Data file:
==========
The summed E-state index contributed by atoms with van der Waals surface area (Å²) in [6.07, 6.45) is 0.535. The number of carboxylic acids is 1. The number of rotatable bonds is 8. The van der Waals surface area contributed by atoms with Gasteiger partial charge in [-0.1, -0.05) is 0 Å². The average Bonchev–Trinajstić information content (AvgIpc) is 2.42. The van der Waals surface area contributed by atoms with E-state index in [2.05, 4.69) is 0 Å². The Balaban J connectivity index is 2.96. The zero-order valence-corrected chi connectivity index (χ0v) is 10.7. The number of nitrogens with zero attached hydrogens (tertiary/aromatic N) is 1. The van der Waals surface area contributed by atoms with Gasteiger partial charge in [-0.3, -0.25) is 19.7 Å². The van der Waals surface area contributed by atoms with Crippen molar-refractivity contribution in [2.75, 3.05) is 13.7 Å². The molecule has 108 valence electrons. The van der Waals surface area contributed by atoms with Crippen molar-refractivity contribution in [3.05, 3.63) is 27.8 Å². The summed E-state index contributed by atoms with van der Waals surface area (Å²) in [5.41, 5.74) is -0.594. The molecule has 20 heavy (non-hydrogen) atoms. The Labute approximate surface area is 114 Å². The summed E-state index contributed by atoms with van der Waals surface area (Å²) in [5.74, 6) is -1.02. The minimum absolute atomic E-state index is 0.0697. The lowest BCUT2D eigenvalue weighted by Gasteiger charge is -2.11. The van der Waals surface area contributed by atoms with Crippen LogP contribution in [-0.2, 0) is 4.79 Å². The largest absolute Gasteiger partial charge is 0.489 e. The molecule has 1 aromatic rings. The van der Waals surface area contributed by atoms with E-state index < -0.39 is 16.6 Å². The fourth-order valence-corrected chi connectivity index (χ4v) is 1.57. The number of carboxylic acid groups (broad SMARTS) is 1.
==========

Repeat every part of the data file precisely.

The summed E-state index contributed by atoms with van der Waals surface area (Å²) in [6.07, 6.45) is 0.535. The number of carboxylic acids is 1. The number of rotatable bonds is 8. The van der Waals surface area contributed by atoms with Gasteiger partial charge in [-0.1, -0.05) is 0 Å². The average Bonchev–Trinajstić information content (AvgIpc) is 2.42. The van der Waals surface area contributed by atoms with E-state index in [2.05, 4.69) is 0 Å². The Balaban J connectivity index is 2.96. The zero-order valence-corrected chi connectivity index (χ0v) is 10.7. The number of nitrogens with zero attached hydrogens (tertiary/aromatic N) is 1. The van der Waals surface area contributed by atoms with Gasteiger partial charge in [-0.3, -0.25) is 19.7 Å². The van der Waals surface area contributed by atoms with Crippen molar-refractivity contribution in [2.75, 3.05) is 13.7 Å². The molecule has 108 valence electrons. The van der Waals surface area contributed by atoms with Crippen molar-refractivity contribution in [3.05, 3.63) is 27.8 Å². The summed E-state index contributed by atoms with van der Waals surface area (Å²) in [5.41, 5.74) is -0.594. The molecule has 20 heavy (non-hydrogen) atoms. The Labute approximate surface area is 114 Å². The summed E-state index contributed by atoms with van der Waals surface area (Å²) in [5.74, 6) is -1.02. The minimum absolute atomic E-state index is 0.0697. The lowest BCUT2D eigenvalue weighted by Gasteiger charge is -2.11. The van der Waals surface area contributed by atoms with Crippen LogP contribution in [-0.2, 0) is 4.79 Å². The largest absolute Gasteiger partial charge is 0.489 e. The molecule has 1 aromatic rings. The van der Waals surface area contributed by atoms with E-state index < -0.39 is 16.6 Å². The fourth-order valence-corrected chi connectivity index (χ4v) is 1.57. The number of carboxylic acid groups (broad SMARTS) is 1.